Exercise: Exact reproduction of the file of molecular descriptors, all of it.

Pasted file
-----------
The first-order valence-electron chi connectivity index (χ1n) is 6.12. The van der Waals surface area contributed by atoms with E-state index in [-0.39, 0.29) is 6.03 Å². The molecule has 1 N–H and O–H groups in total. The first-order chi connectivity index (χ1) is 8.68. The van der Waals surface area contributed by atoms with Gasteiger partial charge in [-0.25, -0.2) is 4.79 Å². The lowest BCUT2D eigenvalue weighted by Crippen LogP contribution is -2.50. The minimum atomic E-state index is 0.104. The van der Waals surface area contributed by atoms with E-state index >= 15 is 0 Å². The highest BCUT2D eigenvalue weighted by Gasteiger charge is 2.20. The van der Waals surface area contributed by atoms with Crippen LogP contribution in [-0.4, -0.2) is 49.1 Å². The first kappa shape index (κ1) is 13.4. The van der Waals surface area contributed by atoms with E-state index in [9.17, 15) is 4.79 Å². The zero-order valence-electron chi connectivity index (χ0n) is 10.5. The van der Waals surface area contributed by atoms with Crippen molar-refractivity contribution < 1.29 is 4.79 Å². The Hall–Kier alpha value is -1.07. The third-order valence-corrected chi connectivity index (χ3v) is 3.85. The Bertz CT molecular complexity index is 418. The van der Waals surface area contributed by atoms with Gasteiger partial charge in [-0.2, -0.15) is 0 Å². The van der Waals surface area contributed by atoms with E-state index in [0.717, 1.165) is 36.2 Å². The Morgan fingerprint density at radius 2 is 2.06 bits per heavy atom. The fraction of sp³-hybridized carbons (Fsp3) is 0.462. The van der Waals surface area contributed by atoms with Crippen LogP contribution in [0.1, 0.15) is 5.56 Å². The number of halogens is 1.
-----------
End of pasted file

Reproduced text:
The first-order valence-electron chi connectivity index (χ1n) is 6.12. The van der Waals surface area contributed by atoms with E-state index in [-0.39, 0.29) is 6.03 Å². The molecule has 1 N–H and O–H groups in total. The first-order chi connectivity index (χ1) is 8.68. The van der Waals surface area contributed by atoms with Gasteiger partial charge in [-0.25, -0.2) is 4.79 Å². The lowest BCUT2D eigenvalue weighted by Crippen LogP contribution is -2.50. The minimum atomic E-state index is 0.104. The van der Waals surface area contributed by atoms with E-state index >= 15 is 0 Å². The highest BCUT2D eigenvalue weighted by Gasteiger charge is 2.20. The van der Waals surface area contributed by atoms with Crippen LogP contribution in [-0.4, -0.2) is 49.1 Å². The first kappa shape index (κ1) is 13.4. The van der Waals surface area contributed by atoms with E-state index in [9.17, 15) is 4.79 Å². The zero-order valence-electron chi connectivity index (χ0n) is 10.5. The van der Waals surface area contributed by atoms with Crippen molar-refractivity contribution < 1.29 is 4.79 Å². The Hall–Kier alpha value is -1.07. The third-order valence-corrected chi connectivity index (χ3v) is 3.85. The Bertz CT molecular complexity index is 418. The van der Waals surface area contributed by atoms with Gasteiger partial charge in [-0.2, -0.15) is 0 Å². The van der Waals surface area contributed by atoms with E-state index in [0.717, 1.165) is 36.2 Å². The Morgan fingerprint density at radius 2 is 2.06 bits per heavy atom. The fraction of sp³-hybridized carbons (Fsp3) is 0.462. The van der Waals surface area contributed by atoms with Crippen LogP contribution in [0.1, 0.15) is 5.56 Å². The number of halogens is 1.